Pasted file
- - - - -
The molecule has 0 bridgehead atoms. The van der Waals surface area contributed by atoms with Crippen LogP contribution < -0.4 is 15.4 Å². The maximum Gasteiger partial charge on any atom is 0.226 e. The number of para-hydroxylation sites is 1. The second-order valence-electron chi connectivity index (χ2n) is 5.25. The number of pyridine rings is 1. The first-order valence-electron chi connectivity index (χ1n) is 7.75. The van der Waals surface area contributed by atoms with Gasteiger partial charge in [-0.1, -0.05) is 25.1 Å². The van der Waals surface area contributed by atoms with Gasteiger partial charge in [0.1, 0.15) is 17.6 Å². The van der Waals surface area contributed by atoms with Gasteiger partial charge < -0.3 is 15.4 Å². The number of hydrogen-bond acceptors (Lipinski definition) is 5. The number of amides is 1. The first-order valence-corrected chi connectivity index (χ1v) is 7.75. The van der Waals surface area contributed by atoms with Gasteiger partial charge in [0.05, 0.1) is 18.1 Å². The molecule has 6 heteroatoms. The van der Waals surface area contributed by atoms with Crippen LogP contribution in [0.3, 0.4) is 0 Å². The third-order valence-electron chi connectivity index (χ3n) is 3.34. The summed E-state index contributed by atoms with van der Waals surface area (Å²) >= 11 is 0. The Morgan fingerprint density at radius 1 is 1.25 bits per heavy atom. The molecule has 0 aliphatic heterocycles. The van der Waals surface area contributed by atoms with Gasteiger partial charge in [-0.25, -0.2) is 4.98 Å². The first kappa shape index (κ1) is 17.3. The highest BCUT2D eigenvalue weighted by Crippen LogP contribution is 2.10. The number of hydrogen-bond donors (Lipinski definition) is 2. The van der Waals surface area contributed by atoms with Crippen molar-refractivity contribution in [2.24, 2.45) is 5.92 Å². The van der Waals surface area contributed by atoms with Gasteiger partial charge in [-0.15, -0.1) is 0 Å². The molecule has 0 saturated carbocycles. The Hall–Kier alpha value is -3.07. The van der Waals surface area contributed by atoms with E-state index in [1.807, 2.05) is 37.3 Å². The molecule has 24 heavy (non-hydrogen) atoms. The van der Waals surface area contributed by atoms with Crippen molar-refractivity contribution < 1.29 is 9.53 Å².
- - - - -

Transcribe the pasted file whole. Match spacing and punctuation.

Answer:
The molecule has 0 bridgehead atoms. The van der Waals surface area contributed by atoms with Crippen LogP contribution < -0.4 is 15.4 Å². The maximum Gasteiger partial charge on any atom is 0.226 e. The number of para-hydroxylation sites is 1. The second-order valence-electron chi connectivity index (χ2n) is 5.25. The number of pyridine rings is 1. The first-order valence-electron chi connectivity index (χ1n) is 7.75. The van der Waals surface area contributed by atoms with Gasteiger partial charge in [-0.1, -0.05) is 25.1 Å². The van der Waals surface area contributed by atoms with Gasteiger partial charge in [0.1, 0.15) is 17.6 Å². The van der Waals surface area contributed by atoms with Gasteiger partial charge < -0.3 is 15.4 Å². The number of hydrogen-bond acceptors (Lipinski definition) is 5. The number of amides is 1. The first-order valence-corrected chi connectivity index (χ1v) is 7.75. The van der Waals surface area contributed by atoms with Gasteiger partial charge in [0.05, 0.1) is 18.1 Å². The molecule has 6 heteroatoms. The van der Waals surface area contributed by atoms with Crippen LogP contribution in [0.3, 0.4) is 0 Å². The third-order valence-electron chi connectivity index (χ3n) is 3.34. The summed E-state index contributed by atoms with van der Waals surface area (Å²) >= 11 is 0. The Morgan fingerprint density at radius 1 is 1.25 bits per heavy atom. The molecule has 0 aliphatic heterocycles. The van der Waals surface area contributed by atoms with Gasteiger partial charge in [-0.25, -0.2) is 4.98 Å². The first kappa shape index (κ1) is 17.3. The highest BCUT2D eigenvalue weighted by Crippen LogP contribution is 2.10. The number of hydrogen-bond donors (Lipinski definition) is 2. The van der Waals surface area contributed by atoms with Crippen molar-refractivity contribution in [2.24, 2.45) is 5.92 Å². The van der Waals surface area contributed by atoms with Gasteiger partial charge in [-0.15, -0.1) is 0 Å². The molecule has 0 saturated carbocycles. The Hall–Kier alpha value is -3.07. The van der Waals surface area contributed by atoms with E-state index in [1.807, 2.05) is 37.3 Å². The molecule has 24 heavy (non-hydrogen) atoms. The van der Waals surface area contributed by atoms with Crippen molar-refractivity contribution < 1.29 is 9.53 Å².